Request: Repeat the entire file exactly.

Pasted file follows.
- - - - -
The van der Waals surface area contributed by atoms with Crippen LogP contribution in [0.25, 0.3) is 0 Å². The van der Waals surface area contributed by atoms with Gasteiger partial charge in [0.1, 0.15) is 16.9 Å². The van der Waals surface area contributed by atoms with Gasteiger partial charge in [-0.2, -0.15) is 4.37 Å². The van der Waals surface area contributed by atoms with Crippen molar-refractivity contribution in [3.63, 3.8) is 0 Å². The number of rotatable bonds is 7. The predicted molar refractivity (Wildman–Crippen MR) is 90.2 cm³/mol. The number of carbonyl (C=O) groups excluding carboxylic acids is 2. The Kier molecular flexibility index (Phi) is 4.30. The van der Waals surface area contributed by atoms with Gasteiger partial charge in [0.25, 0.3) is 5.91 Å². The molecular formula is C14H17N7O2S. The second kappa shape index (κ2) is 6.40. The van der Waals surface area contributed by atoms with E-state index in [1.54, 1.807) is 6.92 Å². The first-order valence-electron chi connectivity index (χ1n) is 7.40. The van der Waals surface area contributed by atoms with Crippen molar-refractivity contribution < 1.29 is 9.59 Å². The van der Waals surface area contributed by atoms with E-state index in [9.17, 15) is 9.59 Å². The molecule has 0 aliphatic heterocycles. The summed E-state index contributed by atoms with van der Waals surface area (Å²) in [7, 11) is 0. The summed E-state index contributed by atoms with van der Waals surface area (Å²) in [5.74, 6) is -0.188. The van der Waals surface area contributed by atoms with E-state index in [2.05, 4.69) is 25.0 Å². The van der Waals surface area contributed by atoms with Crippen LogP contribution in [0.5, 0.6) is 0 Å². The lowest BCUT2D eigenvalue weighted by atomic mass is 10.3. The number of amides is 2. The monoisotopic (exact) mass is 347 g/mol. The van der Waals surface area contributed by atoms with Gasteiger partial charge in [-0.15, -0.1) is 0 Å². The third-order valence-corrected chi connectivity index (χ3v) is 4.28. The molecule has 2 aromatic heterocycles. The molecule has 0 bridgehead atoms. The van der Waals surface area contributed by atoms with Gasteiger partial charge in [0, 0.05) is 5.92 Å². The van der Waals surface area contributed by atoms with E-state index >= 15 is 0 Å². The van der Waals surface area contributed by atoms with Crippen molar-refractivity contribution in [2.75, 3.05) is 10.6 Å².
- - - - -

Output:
The van der Waals surface area contributed by atoms with Crippen LogP contribution in [0.25, 0.3) is 0 Å². The van der Waals surface area contributed by atoms with Gasteiger partial charge in [0.1, 0.15) is 16.9 Å². The van der Waals surface area contributed by atoms with Gasteiger partial charge in [-0.2, -0.15) is 4.37 Å². The van der Waals surface area contributed by atoms with Crippen molar-refractivity contribution in [3.63, 3.8) is 0 Å². The number of rotatable bonds is 7. The predicted molar refractivity (Wildman–Crippen MR) is 90.2 cm³/mol. The number of carbonyl (C=O) groups excluding carboxylic acids is 2. The Kier molecular flexibility index (Phi) is 4.30. The van der Waals surface area contributed by atoms with Gasteiger partial charge in [0.25, 0.3) is 5.91 Å². The molecular formula is C14H17N7O2S. The second kappa shape index (κ2) is 6.40. The van der Waals surface area contributed by atoms with E-state index in [1.54, 1.807) is 6.92 Å². The first-order valence-electron chi connectivity index (χ1n) is 7.40. The van der Waals surface area contributed by atoms with Crippen molar-refractivity contribution < 1.29 is 9.59 Å². The van der Waals surface area contributed by atoms with E-state index in [9.17, 15) is 9.59 Å². The molecule has 0 aliphatic heterocycles. The summed E-state index contributed by atoms with van der Waals surface area (Å²) in [7, 11) is 0. The summed E-state index contributed by atoms with van der Waals surface area (Å²) in [5.74, 6) is -0.188. The van der Waals surface area contributed by atoms with E-state index in [2.05, 4.69) is 25.0 Å². The van der Waals surface area contributed by atoms with Crippen LogP contribution in [0.5, 0.6) is 0 Å². The lowest BCUT2D eigenvalue weighted by atomic mass is 10.3. The number of amides is 2. The monoisotopic (exact) mass is 347 g/mol. The van der Waals surface area contributed by atoms with Gasteiger partial charge in [-0.15, -0.1) is 0 Å². The third-order valence-corrected chi connectivity index (χ3v) is 4.28. The molecule has 2 aromatic heterocycles. The molecule has 0 bridgehead atoms. The van der Waals surface area contributed by atoms with Gasteiger partial charge in [0, 0.05) is 5.92 Å². The van der Waals surface area contributed by atoms with E-state index >= 15 is 0 Å². The van der Waals surface area contributed by atoms with Crippen molar-refractivity contribution in [2.75, 3.05) is 10.6 Å².